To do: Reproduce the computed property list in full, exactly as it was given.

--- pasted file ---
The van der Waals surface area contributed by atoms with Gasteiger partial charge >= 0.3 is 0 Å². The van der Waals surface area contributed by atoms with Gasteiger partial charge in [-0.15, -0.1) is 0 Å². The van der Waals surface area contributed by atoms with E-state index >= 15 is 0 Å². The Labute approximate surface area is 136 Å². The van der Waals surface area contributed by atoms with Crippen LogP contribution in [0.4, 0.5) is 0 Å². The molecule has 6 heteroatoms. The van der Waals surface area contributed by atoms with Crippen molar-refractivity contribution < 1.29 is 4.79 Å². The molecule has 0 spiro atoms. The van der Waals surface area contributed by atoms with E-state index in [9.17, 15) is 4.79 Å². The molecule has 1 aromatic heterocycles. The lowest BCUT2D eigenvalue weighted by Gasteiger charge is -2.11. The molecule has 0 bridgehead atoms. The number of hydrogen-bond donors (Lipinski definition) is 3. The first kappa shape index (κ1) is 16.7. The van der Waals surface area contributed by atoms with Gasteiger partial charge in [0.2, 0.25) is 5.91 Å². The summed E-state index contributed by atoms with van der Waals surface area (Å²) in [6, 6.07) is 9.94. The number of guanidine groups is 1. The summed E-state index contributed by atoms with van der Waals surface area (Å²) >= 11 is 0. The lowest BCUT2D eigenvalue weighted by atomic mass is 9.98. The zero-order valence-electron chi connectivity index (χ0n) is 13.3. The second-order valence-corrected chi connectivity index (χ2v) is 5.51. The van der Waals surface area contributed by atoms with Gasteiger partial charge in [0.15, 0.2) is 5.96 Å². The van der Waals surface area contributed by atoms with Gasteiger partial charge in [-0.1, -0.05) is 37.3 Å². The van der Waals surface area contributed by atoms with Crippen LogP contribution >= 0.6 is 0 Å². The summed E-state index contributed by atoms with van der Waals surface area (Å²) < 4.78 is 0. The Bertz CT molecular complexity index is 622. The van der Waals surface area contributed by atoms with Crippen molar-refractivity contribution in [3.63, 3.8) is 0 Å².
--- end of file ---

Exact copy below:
The van der Waals surface area contributed by atoms with Gasteiger partial charge >= 0.3 is 0 Å². The van der Waals surface area contributed by atoms with Gasteiger partial charge in [-0.15, -0.1) is 0 Å². The van der Waals surface area contributed by atoms with E-state index >= 15 is 0 Å². The Labute approximate surface area is 136 Å². The van der Waals surface area contributed by atoms with Crippen LogP contribution in [0.4, 0.5) is 0 Å². The molecule has 6 heteroatoms. The van der Waals surface area contributed by atoms with Crippen molar-refractivity contribution < 1.29 is 4.79 Å². The molecule has 0 spiro atoms. The van der Waals surface area contributed by atoms with E-state index in [9.17, 15) is 4.79 Å². The molecule has 1 aromatic heterocycles. The lowest BCUT2D eigenvalue weighted by Gasteiger charge is -2.11. The molecule has 0 bridgehead atoms. The number of hydrogen-bond donors (Lipinski definition) is 3. The first kappa shape index (κ1) is 16.7. The van der Waals surface area contributed by atoms with Gasteiger partial charge in [0.2, 0.25) is 5.91 Å². The summed E-state index contributed by atoms with van der Waals surface area (Å²) in [6, 6.07) is 9.94. The number of guanidine groups is 1. The summed E-state index contributed by atoms with van der Waals surface area (Å²) >= 11 is 0. The lowest BCUT2D eigenvalue weighted by atomic mass is 9.98. The zero-order valence-electron chi connectivity index (χ0n) is 13.3. The second-order valence-corrected chi connectivity index (χ2v) is 5.51. The van der Waals surface area contributed by atoms with Gasteiger partial charge in [0.15, 0.2) is 5.96 Å². The van der Waals surface area contributed by atoms with Gasteiger partial charge in [-0.1, -0.05) is 37.3 Å². The van der Waals surface area contributed by atoms with Crippen LogP contribution >= 0.6 is 0 Å². The summed E-state index contributed by atoms with van der Waals surface area (Å²) < 4.78 is 0. The Bertz CT molecular complexity index is 622. The van der Waals surface area contributed by atoms with Crippen molar-refractivity contribution in [3.63, 3.8) is 0 Å².